Five things Americans can expect from Love Island

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The cast of 2018 Love IslandImage copyright
ITV2

Love Island is heading to the US – the hit British show on ITV2 has been bought by CBS in America.

It is the eighth country to buy the show’s format.

But what can they expect?

1. A dating show like no other

Americans already have their own massively popular dating show – just as exotic and bursting with beautiful people – The Bachelor and its spin-off The Bachelorette. But imagine there’s 13 bachelors and bachelorettes together in one villa cut off from the outside world trying to find their long term partner.

Imagine the carnage – the double crossing, the multiple heartbreaks and with the added element that they’re all competing for a cash prize.

Also in previous series of Love Island there have actually been contestants having sex. Quite a change for the US TV which is usually more strait-laced than the UK.

Image copyright
ITV

Image caption

They don’t have practise parenting on the Bachelor or Bachelorette

2. New vocabulary

The show has been responsible for the phrases like “mugging off”, “getting pied” and “melt” coming into every day life.

While the American contestants obviously won’t be using these terms the show will no doubt cast similarly young contestants with a slang language of their own – and if it repeats the success of the UK version, those phrases will make it to the mainstream.

3. Searing political analysis

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ITV

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Well, someone needs to think of the trees

One of the most memorable chats between the contestants this year was Hayley’s Brexit chat – will the US contestants turn their attention to Trump’s presidency?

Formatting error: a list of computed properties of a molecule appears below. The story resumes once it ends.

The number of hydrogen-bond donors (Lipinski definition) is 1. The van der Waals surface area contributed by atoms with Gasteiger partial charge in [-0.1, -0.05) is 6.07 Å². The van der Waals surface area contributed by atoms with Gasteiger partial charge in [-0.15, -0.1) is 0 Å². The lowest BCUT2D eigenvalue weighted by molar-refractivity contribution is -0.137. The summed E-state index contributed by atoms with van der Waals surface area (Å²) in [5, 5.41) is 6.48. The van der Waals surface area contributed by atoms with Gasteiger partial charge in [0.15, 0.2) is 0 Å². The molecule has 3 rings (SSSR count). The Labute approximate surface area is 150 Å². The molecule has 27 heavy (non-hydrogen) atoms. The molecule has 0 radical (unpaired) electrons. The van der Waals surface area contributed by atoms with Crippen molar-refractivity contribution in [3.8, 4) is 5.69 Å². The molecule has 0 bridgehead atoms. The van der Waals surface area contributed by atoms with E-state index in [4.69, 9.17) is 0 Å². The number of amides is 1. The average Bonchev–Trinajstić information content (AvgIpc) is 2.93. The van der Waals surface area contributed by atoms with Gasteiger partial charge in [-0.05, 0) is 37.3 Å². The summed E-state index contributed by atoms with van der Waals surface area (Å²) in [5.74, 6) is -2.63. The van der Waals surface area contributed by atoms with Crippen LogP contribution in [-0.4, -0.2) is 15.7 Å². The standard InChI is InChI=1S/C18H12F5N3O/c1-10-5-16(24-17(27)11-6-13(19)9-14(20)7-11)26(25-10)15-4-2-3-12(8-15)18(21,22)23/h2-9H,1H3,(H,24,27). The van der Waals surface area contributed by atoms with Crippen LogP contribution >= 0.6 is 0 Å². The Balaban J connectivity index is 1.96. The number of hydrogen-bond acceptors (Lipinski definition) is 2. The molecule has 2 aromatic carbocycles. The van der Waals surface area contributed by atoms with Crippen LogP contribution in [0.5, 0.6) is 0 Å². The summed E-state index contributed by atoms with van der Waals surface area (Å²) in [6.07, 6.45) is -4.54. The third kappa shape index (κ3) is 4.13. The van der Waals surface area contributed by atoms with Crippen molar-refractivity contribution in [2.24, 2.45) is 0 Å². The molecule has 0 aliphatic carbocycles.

Hayley Hughes admitted she “didn’t have a clue” what Brexit was in an effort to explain Georgia said: “Welfare, and like things we trade with would be cut down.”

Confused perhaps by the “cutting down” comment, Hayley responded: “So does that mean we won’t have any trees?” And then it got even more confusing as Samira thought she said ‘Cheese’.

We can only imagine a similar conversation about Trump.

4. Lie detectors

Americans may be used to them on reality chat shows, but the lie detector test on Love Island will show them just how much drama they can really cause.

Contestants are put through lie detector tests, with questions set by their partners in the TV villa.

Questions include “would you be tempted by other girls on the outside?” and “do you think you’ll struggle to stay faithful?”

And it makes for gripping TV.

Image copyright
ITV

Image caption

Taut, tanned and ready to go on Love Island

5. A brilliant narrator

Iain Stirling’s dulcet tones make Love Island for many people – could the US hire an equally entertaining voiceover artist, or would they take him?

He injects a tone of sarcasm by gently poking fun at the contestants – will this translate into the US show?

And if it repeats the success of the UK version, the US will have a whole new range of reality show celebrities for years to come. Who knows, the Kardashians may need to watch their backs.

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